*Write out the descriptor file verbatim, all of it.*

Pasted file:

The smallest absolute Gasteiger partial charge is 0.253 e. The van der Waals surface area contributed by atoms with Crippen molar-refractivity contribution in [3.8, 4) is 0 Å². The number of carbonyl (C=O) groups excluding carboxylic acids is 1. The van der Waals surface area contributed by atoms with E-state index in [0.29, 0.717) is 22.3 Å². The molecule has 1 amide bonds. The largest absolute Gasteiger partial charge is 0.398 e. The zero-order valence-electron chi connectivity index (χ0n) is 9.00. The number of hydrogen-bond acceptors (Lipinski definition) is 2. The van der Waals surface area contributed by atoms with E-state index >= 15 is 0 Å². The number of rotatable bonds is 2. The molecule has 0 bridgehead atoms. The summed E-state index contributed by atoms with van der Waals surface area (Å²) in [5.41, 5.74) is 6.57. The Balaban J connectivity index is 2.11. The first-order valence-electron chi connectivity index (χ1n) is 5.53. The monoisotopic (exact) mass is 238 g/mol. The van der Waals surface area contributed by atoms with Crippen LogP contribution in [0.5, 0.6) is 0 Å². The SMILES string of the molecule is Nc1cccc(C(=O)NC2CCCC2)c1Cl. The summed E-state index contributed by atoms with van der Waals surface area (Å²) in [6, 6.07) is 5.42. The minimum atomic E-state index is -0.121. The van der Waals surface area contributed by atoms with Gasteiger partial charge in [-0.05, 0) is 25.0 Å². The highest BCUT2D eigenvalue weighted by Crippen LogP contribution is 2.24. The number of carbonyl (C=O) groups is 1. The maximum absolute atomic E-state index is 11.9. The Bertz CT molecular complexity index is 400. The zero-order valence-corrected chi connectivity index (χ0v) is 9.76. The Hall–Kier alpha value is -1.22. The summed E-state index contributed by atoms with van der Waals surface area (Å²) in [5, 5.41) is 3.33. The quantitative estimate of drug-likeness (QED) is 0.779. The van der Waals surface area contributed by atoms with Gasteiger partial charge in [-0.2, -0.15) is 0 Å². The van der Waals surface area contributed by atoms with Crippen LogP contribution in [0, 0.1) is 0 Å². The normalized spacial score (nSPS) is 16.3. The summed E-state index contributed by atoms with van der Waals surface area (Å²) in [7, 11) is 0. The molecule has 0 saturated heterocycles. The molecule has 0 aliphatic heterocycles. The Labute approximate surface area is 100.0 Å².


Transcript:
The smallest absolute Gasteiger partial charge is 0.253 e. The van der Waals surface area contributed by atoms with Crippen molar-refractivity contribution in [3.8, 4) is 0 Å². The number of carbonyl (C=O) groups excluding carboxylic acids is 1. The van der Waals surface area contributed by atoms with E-state index in [0.29, 0.717) is 22.3 Å². The molecule has 1 amide bonds. The largest absolute Gasteiger partial charge is 0.398 e. The zero-order valence-electron chi connectivity index (χ0n) is 9.00. The number of hydrogen-bond acceptors (Lipinski definition) is 2. The van der Waals surface area contributed by atoms with E-state index >= 15 is 0 Å². The number of rotatable bonds is 2. The molecule has 0 bridgehead atoms. The summed E-state index contributed by atoms with van der Waals surface area (Å²) in [5.41, 5.74) is 6.57. The Balaban J connectivity index is 2.11. The first-order valence-electron chi connectivity index (χ1n) is 5.53. The monoisotopic (exact) mass is 238 g/mol. The van der Waals surface area contributed by atoms with Crippen LogP contribution in [0.5, 0.6) is 0 Å². The SMILES string of the molecule is Nc1cccc(C(=O)NC2CCCC2)c1Cl. The summed E-state index contributed by atoms with van der Waals surface area (Å²) in [6, 6.07) is 5.42. The minimum atomic E-state index is -0.121. The van der Waals surface area contributed by atoms with Gasteiger partial charge in [-0.05, 0) is 25.0 Å². The highest BCUT2D eigenvalue weighted by Crippen LogP contribution is 2.24. The number of carbonyl (C=O) groups is 1. The maximum absolute atomic E-state index is 11.9. The Bertz CT molecular complexity index is 400. The zero-order valence-corrected chi connectivity index (χ0v) is 9.76. The Hall–Kier alpha value is -1.22. The summed E-state index contributed by atoms with van der Waals surface area (Å²) in [5, 5.41) is 3.33. The quantitative estimate of drug-likeness (QED) is 0.779. The van der Waals surface area contributed by atoms with Gasteiger partial charge in [-0.2, -0.15) is 0 Å². The van der Waals surface area contributed by atoms with Crippen LogP contribution in [0, 0.1) is 0 Å². The normalized spacial score (nSPS) is 16.3. The summed E-state index contributed by atoms with van der Waals surface area (Å²) in [7, 11) is 0. The molecule has 0 saturated heterocycles. The molecule has 0 aliphatic heterocycles. The Labute approximate surface area is 100.0 Å².